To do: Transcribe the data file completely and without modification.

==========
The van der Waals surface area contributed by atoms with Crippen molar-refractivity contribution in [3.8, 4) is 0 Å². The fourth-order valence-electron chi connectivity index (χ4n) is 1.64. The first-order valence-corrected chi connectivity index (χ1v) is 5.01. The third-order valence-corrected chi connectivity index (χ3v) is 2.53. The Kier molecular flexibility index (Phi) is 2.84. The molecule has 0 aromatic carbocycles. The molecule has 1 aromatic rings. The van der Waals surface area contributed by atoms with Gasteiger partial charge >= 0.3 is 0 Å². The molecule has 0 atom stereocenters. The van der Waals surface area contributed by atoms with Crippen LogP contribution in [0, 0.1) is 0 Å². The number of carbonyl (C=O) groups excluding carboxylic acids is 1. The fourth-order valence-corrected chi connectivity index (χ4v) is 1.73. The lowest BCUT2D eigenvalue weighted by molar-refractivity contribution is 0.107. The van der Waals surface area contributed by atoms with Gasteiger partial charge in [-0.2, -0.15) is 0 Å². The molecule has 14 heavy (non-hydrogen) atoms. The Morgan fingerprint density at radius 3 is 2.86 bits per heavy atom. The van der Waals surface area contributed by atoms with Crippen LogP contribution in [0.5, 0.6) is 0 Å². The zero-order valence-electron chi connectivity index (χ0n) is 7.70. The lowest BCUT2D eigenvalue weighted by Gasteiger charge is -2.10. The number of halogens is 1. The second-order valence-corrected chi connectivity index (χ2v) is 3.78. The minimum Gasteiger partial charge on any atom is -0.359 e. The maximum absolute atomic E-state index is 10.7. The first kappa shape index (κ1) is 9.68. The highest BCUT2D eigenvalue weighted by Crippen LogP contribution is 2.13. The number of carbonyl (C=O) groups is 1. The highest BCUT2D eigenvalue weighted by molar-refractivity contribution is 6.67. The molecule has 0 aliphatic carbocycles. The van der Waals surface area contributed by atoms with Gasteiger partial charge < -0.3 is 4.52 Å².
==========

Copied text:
The van der Waals surface area contributed by atoms with Crippen molar-refractivity contribution in [3.8, 4) is 0 Å². The fourth-order valence-electron chi connectivity index (χ4n) is 1.64. The first-order valence-corrected chi connectivity index (χ1v) is 5.01. The third-order valence-corrected chi connectivity index (χ3v) is 2.53. The Kier molecular flexibility index (Phi) is 2.84. The molecule has 0 aromatic carbocycles. The molecule has 1 aromatic rings. The van der Waals surface area contributed by atoms with Gasteiger partial charge >= 0.3 is 0 Å². The molecule has 0 atom stereocenters. The van der Waals surface area contributed by atoms with Crippen LogP contribution in [0, 0.1) is 0 Å². The number of carbonyl (C=O) groups excluding carboxylic acids is 1. The fourth-order valence-corrected chi connectivity index (χ4v) is 1.73. The lowest BCUT2D eigenvalue weighted by molar-refractivity contribution is 0.107. The van der Waals surface area contributed by atoms with Gasteiger partial charge in [-0.2, -0.15) is 0 Å². The molecule has 14 heavy (non-hydrogen) atoms. The Morgan fingerprint density at radius 3 is 2.86 bits per heavy atom. The van der Waals surface area contributed by atoms with Crippen LogP contribution in [0.5, 0.6) is 0 Å². The zero-order valence-electron chi connectivity index (χ0n) is 7.70. The lowest BCUT2D eigenvalue weighted by Gasteiger charge is -2.10. The number of halogens is 1. The second-order valence-corrected chi connectivity index (χ2v) is 3.78. The minimum Gasteiger partial charge on any atom is -0.359 e. The maximum absolute atomic E-state index is 10.7. The first kappa shape index (κ1) is 9.68. The highest BCUT2D eigenvalue weighted by Crippen LogP contribution is 2.13. The number of carbonyl (C=O) groups is 1. The highest BCUT2D eigenvalue weighted by molar-refractivity contribution is 6.67. The molecule has 0 aliphatic carbocycles. The van der Waals surface area contributed by atoms with Gasteiger partial charge < -0.3 is 4.52 Å².